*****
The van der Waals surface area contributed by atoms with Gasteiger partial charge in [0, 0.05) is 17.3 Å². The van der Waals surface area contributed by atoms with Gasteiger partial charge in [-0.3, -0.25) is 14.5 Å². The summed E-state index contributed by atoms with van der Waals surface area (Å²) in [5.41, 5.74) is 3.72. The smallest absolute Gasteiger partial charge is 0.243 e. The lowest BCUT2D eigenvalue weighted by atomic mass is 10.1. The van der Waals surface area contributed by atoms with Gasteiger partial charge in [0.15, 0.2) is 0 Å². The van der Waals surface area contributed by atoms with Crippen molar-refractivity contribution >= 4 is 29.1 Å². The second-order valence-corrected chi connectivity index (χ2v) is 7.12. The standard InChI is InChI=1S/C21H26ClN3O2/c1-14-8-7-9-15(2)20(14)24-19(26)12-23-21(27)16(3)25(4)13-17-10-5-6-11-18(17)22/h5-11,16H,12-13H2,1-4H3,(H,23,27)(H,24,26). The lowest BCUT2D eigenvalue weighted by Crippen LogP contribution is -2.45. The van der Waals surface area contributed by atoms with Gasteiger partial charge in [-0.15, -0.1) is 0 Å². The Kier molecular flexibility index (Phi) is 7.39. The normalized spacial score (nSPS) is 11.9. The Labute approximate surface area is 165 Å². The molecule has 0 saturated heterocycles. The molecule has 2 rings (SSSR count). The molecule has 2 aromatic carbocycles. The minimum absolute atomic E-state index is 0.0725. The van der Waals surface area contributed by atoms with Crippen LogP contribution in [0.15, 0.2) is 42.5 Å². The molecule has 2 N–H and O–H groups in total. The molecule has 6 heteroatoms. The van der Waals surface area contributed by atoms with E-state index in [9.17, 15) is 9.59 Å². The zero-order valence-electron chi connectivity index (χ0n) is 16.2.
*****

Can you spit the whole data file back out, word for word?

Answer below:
The van der Waals surface area contributed by atoms with Gasteiger partial charge in [0, 0.05) is 17.3 Å². The van der Waals surface area contributed by atoms with Gasteiger partial charge in [-0.3, -0.25) is 14.5 Å². The summed E-state index contributed by atoms with van der Waals surface area (Å²) in [5.41, 5.74) is 3.72. The smallest absolute Gasteiger partial charge is 0.243 e. The lowest BCUT2D eigenvalue weighted by atomic mass is 10.1. The van der Waals surface area contributed by atoms with Gasteiger partial charge in [0.15, 0.2) is 0 Å². The van der Waals surface area contributed by atoms with Crippen molar-refractivity contribution >= 4 is 29.1 Å². The second-order valence-corrected chi connectivity index (χ2v) is 7.12. The standard InChI is InChI=1S/C21H26ClN3O2/c1-14-8-7-9-15(2)20(14)24-19(26)12-23-21(27)16(3)25(4)13-17-10-5-6-11-18(17)22/h5-11,16H,12-13H2,1-4H3,(H,23,27)(H,24,26). The lowest BCUT2D eigenvalue weighted by Crippen LogP contribution is -2.45. The van der Waals surface area contributed by atoms with Gasteiger partial charge in [-0.15, -0.1) is 0 Å². The Kier molecular flexibility index (Phi) is 7.39. The normalized spacial score (nSPS) is 11.9. The Labute approximate surface area is 165 Å². The molecule has 0 saturated heterocycles. The molecule has 2 rings (SSSR count). The molecule has 2 aromatic carbocycles. The minimum absolute atomic E-state index is 0.0725. The van der Waals surface area contributed by atoms with Crippen LogP contribution in [0.15, 0.2) is 42.5 Å². The molecule has 2 N–H and O–H groups in total. The molecule has 6 heteroatoms. The van der Waals surface area contributed by atoms with E-state index in [9.17, 15) is 9.59 Å². The zero-order valence-electron chi connectivity index (χ0n) is 16.2.